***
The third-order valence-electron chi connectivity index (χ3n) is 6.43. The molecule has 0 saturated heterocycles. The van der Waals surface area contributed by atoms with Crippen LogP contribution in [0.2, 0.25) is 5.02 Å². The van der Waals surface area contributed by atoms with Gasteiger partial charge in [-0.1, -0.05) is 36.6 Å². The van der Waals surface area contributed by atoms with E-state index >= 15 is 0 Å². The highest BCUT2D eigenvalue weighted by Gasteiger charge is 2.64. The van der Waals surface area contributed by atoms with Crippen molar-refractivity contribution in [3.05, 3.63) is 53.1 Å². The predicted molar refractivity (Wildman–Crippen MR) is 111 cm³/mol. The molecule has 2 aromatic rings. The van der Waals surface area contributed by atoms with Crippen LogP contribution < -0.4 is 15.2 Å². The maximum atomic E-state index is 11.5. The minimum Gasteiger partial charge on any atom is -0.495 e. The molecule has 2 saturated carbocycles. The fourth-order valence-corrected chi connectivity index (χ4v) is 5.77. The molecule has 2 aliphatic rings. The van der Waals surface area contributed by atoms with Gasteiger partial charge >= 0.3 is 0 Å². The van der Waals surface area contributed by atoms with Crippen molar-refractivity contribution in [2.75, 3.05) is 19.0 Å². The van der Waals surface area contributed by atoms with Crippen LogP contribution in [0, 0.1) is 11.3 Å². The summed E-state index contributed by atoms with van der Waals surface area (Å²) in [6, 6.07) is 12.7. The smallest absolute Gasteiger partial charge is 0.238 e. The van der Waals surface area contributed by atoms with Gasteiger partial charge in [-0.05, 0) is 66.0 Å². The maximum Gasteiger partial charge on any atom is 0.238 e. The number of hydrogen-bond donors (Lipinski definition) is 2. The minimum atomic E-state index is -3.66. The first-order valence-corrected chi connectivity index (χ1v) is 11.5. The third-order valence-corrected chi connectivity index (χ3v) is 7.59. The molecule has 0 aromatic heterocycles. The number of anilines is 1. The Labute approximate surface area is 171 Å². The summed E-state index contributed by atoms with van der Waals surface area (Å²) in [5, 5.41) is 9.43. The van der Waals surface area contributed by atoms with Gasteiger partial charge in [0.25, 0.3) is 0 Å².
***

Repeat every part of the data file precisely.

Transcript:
The third-order valence-electron chi connectivity index (χ3n) is 6.43. The molecule has 0 saturated heterocycles. The van der Waals surface area contributed by atoms with Crippen LogP contribution in [0.2, 0.25) is 5.02 Å². The van der Waals surface area contributed by atoms with Gasteiger partial charge in [-0.1, -0.05) is 36.6 Å². The van der Waals surface area contributed by atoms with E-state index >= 15 is 0 Å². The highest BCUT2D eigenvalue weighted by Gasteiger charge is 2.64. The van der Waals surface area contributed by atoms with Crippen molar-refractivity contribution in [3.05, 3.63) is 53.1 Å². The predicted molar refractivity (Wildman–Crippen MR) is 111 cm³/mol. The molecule has 2 aromatic rings. The van der Waals surface area contributed by atoms with Crippen LogP contribution < -0.4 is 15.2 Å². The maximum atomic E-state index is 11.5. The minimum Gasteiger partial charge on any atom is -0.495 e. The molecule has 2 saturated carbocycles. The fourth-order valence-corrected chi connectivity index (χ4v) is 5.77. The molecule has 2 aliphatic rings. The van der Waals surface area contributed by atoms with Gasteiger partial charge >= 0.3 is 0 Å². The van der Waals surface area contributed by atoms with Crippen molar-refractivity contribution in [2.75, 3.05) is 19.0 Å². The van der Waals surface area contributed by atoms with Crippen LogP contribution in [0, 0.1) is 11.3 Å². The summed E-state index contributed by atoms with van der Waals surface area (Å²) in [6, 6.07) is 12.7. The smallest absolute Gasteiger partial charge is 0.238 e. The van der Waals surface area contributed by atoms with Gasteiger partial charge in [-0.05, 0) is 66.0 Å². The maximum Gasteiger partial charge on any atom is 0.238 e. The number of hydrogen-bond donors (Lipinski definition) is 2. The minimum atomic E-state index is -3.66. The first-order valence-corrected chi connectivity index (χ1v) is 11.5. The third-order valence-corrected chi connectivity index (χ3v) is 7.59. The molecule has 0 aromatic heterocycles. The number of anilines is 1. The Labute approximate surface area is 171 Å². The summed E-state index contributed by atoms with van der Waals surface area (Å²) in [5, 5.41) is 9.43. The van der Waals surface area contributed by atoms with Gasteiger partial charge in [0.25, 0.3) is 0 Å².